If they just want to share files, browse the internet or something similar, a 4507 with daisy-chained (in a loop) closet switches will work. Remember, the gigabit connection is actually going to be 2gigabits (ful-duplex). In most cases 2950G will work wonders. The backplane of a 2950g is fully-nonblocking with total switching-fabric backplane of 13.6 Gbps. So if all the ports were working 100% of the time (200Mbps*48 + 2gbps* 2), it would reach 13.6Gbps.

Even at that rate, the 2950g-48 with Enhanced Image will cut the muster.

But what is the best design? Basically dedicate 2 gig ports on 4507 for each closet. One for regular use and one for backup. Connect the first Gig port to the top switch, the second gig port to the bottom switch and connect both the closet switches to each other.

So where do you use 3550? You should use 3550 where you need end-to-end routing (I have not come across that senario yet). In the 3550, each port is a routable port. In most cases 3550 is an overkill.

If you need any further clarifications, you can contact me at pritish @ yahoo.com

Regards,

Pritish

New Member

Re: Infrastructure Design

We have a building very similar to this. My suggestion is to run fiber to each switch. You will need a couple 6 port gig blades for the 4507 which makes this a pricier solution, but consider the follwing:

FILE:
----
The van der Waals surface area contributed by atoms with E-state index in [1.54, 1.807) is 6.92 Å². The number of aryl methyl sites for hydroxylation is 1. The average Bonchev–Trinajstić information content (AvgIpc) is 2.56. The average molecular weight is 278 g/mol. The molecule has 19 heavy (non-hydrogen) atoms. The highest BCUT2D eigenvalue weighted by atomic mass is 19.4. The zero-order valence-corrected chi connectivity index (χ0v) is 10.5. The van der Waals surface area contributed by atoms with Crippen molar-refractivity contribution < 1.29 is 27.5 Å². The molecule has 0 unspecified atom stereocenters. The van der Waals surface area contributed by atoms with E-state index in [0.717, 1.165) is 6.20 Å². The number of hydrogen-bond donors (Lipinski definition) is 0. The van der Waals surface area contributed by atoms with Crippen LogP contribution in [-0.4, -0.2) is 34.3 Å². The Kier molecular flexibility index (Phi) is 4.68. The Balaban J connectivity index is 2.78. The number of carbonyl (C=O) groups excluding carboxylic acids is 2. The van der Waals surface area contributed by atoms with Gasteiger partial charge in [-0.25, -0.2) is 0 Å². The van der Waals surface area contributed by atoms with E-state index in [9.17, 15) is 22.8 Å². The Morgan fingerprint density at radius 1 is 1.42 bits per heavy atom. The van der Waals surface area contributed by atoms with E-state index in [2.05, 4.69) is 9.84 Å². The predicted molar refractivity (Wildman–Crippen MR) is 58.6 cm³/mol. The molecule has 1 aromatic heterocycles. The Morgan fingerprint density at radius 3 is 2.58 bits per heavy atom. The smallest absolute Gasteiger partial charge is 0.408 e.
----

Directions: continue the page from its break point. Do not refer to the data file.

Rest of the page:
1. If daisy chained, a failure of the "top" closet switch impacts all daisy chained switches.

2. The bandwidth will be much greater.

3. You can cross-link the closet switches forming a loop, so in case of a line or GBIC failure no one loses connectivity. (A GBIC failure is the most likey failure in this setup).

As far as the 2950 v 3550 goes, that is pretty much up to you. We have standardized on the 3550 due to its flexibility and scalability.

Hope this helps. Any questions? bs6825@cableaz.com

New Member

Re: Infrastructure Design

I would definitely not daisy chain the closet due to the fact that in the event that a switch in the daisy chain fails, all switches after that would also fail. Daisy chaining will give you less bandwidth going back to the 4507. I would run fiber and connect the switches from each close back to the 4507 via 1GB fiber. This not only gives you the bandwidth capacity but also gives you a design where each IDF does not depend on another IDF to obtain connectivity. As for the 2950 vs 3550. It appears that in your scenario the 2950 would make enough sense. The 3550 is fairly expensive as far as I know. Assuming that your 4507 has a L3 module or hooked up to one, I would separate each closet into a separate network. Though it appears that 400/5 = 80 users per IDF may sound like it's an over kill, this provides you the ability to not only grow but also gives you ease of manageability and troubleshooting easability. Hope this helps.

New Member

Re: Infrastructure Design

The 3550 is really not that bad as long as you don't put the layer 3 option on it. As a layer 2 switch (workgroup switch under a 4507R for example) -it's as affordable as most other catalyst swithces...

- Ken